Wednesday - December 05, 2007
I want it long, straight, curly, fuzzy Snaggy, shaggy, ratty, matty Oily, greasy, fleecy Shining, gleaming, streaming Flaxen, waxen Knotted, polka-dotted Twisted, beaded, braided Powdered, flowered, and confettied Bangled, tangled, spangled, and spaghettied!
There ain’t no words For the beauty, the splendor, the wonder Of my ...
Hair, hair, hair, hair, hair, hair, hair Flow it, show it Long as God can grow it My hair.
(The song Hair from the Broadway rock musical Hair)
It was a simple query, but one I couldn’t answer.
“What’s with the hair?” my sister, Sara, asked innocently as she first gazed upon our rock-star Warrior football team, lining up against arch-rival Boise State.
“I dunno, I guess I’m used to it,” I said, unconsciously humming the tune from Hair.
My sister lives in Boulder, Colo., where we spent the Thanksgiving holidays. She hadn’t yet experienced the thrill of watching the Warriors play, being that the games aired well past her bedtime. The abundance of Warrior hair stood out to her - literally.
For my sister’s and my generation, long hair seeping out beneath a football helmet is still odd. We can’t help it. We grew up in conservative West Texas in the ‘60s when football players all looked like Marine Corps recruits with either “flat tops” or “buzz cuts.” Back then, long hair on a male implied, well, let’s just say, other than manliness.
Even after the sexual revolution of the ‘60s and ‘70s, when hair was suddenly everywhere in places it never was allowed in the United States - like under women’s armpits and down over men’s shoulders - long hair was still an anathema in football circles. Football was a war game and soldiers just don’t wear long hair. (Back then, there wasn’t much appreciation for the historic notion that fierce warriors in other cultures such as Pacific Island ones used wild hair to intimidate their enemies.)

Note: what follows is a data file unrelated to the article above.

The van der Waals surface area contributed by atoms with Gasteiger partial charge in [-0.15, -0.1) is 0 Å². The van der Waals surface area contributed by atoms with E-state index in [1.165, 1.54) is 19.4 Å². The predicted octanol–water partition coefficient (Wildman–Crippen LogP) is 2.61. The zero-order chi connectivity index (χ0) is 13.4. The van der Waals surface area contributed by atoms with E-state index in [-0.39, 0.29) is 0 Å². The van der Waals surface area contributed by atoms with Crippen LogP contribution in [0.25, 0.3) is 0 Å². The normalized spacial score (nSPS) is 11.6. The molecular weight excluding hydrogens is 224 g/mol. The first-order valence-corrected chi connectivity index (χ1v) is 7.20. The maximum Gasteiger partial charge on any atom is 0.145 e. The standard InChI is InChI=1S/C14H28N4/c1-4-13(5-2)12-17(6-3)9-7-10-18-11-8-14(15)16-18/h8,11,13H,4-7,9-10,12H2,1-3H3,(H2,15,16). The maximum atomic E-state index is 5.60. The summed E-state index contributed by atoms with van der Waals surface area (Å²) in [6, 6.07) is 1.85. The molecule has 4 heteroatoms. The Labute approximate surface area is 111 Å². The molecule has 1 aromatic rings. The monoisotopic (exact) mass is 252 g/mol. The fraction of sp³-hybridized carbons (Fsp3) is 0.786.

But somewhere around 1990, boys and men became totally liberated in the hair department.
Evidently, it was then that hair-product companies saw a large, untapped potential in Gen X guys, who were now several decades removed from the long-hair-stigma generation. For my son and his high school friends, messing with their hair length and color wasn’t so much a rebellion as an experiment in one-upmanship. It was more who could come to school with the hair color least found in nature, the weirdest cut or longest ponytail. For a few years during high school and college, my son - now a Marine Corps fighter pilot - sported at various junctures blue, white and jet-black hair. He briefly tried a Mohawk, and spent one whole soccer season in Pearl Jam “grunge” hair. Believe me, it was a bite-your-tongue era for this old-school mom, but how could I argue? Me, who started coloring at 14 and still does?
Around his junior year in college, he explained his sometimes bizarre hair experiments this way, “Mom, I knew I would be going into the military (news to me) when I graduate and have short hair the rest of my life. This is the only chance I’ll have to wear long hair. It’s no big deal.”
But with the Warriors, hair is a big deal. Whether it’s the flowing tresses of linebacker Timo Paepule and offensive lineman Hercules Satele, wide receiver Devone Bess’s half-blond dreds or slotback Ryan Grice-Mullins’ erupting extensions, hair makes them distinctive. Hair flying about looks unpredictable and intimidating. Their Haka chant wouldn’t work without the hair.
Even quarterback Colt Brennon passed into scare-hair territory - the blond zone, if you will - for a bit. First were the haole dread-locks - not so good - then a bleached yellow buzz, with the dyed-black Hawaiian Islands sitting on his skull like moon craters that, no matter the absurdity of it, created its own buzz in ESPN mouths. And that’s important when you’re in an unwatchable time zone. Along with great football play and the Haka, hair is the Warriors’ brand.
From extensions to dreds to sleek blond tresses to black lustrous lengths and Devone Bess’s, the Warriors are ready for a revival of a new and improved island football version of the Broadway musical Hair. They’ve certainly got the players, the dancers, the chanters, the choreographers - but most importantly they’ve got ... the hair.
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